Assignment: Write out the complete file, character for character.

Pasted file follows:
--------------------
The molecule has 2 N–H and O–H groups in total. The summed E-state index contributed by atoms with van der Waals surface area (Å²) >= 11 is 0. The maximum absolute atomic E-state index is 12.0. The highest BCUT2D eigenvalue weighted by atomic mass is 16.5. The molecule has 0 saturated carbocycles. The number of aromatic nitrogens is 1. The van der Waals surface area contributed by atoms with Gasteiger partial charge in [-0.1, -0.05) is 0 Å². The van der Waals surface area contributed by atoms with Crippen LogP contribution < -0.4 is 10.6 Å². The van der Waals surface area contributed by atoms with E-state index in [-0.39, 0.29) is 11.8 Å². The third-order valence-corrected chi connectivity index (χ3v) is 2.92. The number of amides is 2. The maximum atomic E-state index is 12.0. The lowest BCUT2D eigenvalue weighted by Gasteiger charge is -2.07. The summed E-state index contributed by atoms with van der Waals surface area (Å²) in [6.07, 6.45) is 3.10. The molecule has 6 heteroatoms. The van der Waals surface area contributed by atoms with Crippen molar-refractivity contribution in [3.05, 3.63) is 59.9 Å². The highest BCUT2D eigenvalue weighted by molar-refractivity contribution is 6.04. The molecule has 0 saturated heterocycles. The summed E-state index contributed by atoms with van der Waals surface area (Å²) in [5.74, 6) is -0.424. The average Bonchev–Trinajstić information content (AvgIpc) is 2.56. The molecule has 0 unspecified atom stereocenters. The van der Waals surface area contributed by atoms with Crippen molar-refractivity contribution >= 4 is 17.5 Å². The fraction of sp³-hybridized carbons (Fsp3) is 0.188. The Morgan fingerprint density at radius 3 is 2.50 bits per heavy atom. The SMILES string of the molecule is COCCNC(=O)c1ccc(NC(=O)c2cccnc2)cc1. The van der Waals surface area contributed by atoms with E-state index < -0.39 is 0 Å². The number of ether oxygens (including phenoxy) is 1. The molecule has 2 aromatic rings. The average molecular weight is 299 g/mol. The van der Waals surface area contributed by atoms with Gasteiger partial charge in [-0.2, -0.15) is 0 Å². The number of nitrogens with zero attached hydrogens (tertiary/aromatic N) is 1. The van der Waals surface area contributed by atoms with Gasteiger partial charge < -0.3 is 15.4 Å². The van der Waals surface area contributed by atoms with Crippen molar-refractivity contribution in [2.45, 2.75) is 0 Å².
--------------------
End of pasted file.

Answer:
The molecule has 2 N–H and O–H groups in total. The summed E-state index contributed by atoms with van der Waals surface area (Å²) >= 11 is 0. The maximum absolute atomic E-state index is 12.0. The highest BCUT2D eigenvalue weighted by atomic mass is 16.5. The molecule has 0 saturated carbocycles. The number of aromatic nitrogens is 1. The van der Waals surface area contributed by atoms with Gasteiger partial charge in [-0.1, -0.05) is 0 Å². The van der Waals surface area contributed by atoms with Crippen LogP contribution < -0.4 is 10.6 Å². The van der Waals surface area contributed by atoms with E-state index in [-0.39, 0.29) is 11.8 Å². The third-order valence-corrected chi connectivity index (χ3v) is 2.92. The number of amides is 2. The maximum atomic E-state index is 12.0. The lowest BCUT2D eigenvalue weighted by Gasteiger charge is -2.07. The summed E-state index contributed by atoms with van der Waals surface area (Å²) in [6.07, 6.45) is 3.10. The molecule has 6 heteroatoms. The van der Waals surface area contributed by atoms with Crippen molar-refractivity contribution in [3.05, 3.63) is 59.9 Å². The highest BCUT2D eigenvalue weighted by molar-refractivity contribution is 6.04. The molecule has 0 saturated heterocycles. The summed E-state index contributed by atoms with van der Waals surface area (Å²) in [5.74, 6) is -0.424. The average Bonchev–Trinajstić information content (AvgIpc) is 2.56. The molecule has 0 unspecified atom stereocenters. The van der Waals surface area contributed by atoms with Crippen molar-refractivity contribution >= 4 is 17.5 Å². The fraction of sp³-hybridized carbons (Fsp3) is 0.188. The Morgan fingerprint density at radius 3 is 2.50 bits per heavy atom. The SMILES string of the molecule is COCCNC(=O)c1ccc(NC(=O)c2cccnc2)cc1. The van der Waals surface area contributed by atoms with E-state index < -0.39 is 0 Å². The number of ether oxygens (including phenoxy) is 1. The molecule has 2 aromatic rings. The average molecular weight is 299 g/mol. The van der Waals surface area contributed by atoms with Gasteiger partial charge in [-0.2, -0.15) is 0 Å². The number of nitrogens with zero attached hydrogens (tertiary/aromatic N) is 1. The van der Waals surface area contributed by atoms with Gasteiger partial charge < -0.3 is 15.4 Å². The van der Waals surface area contributed by atoms with Crippen molar-refractivity contribution in [2.45, 2.75) is 0 Å².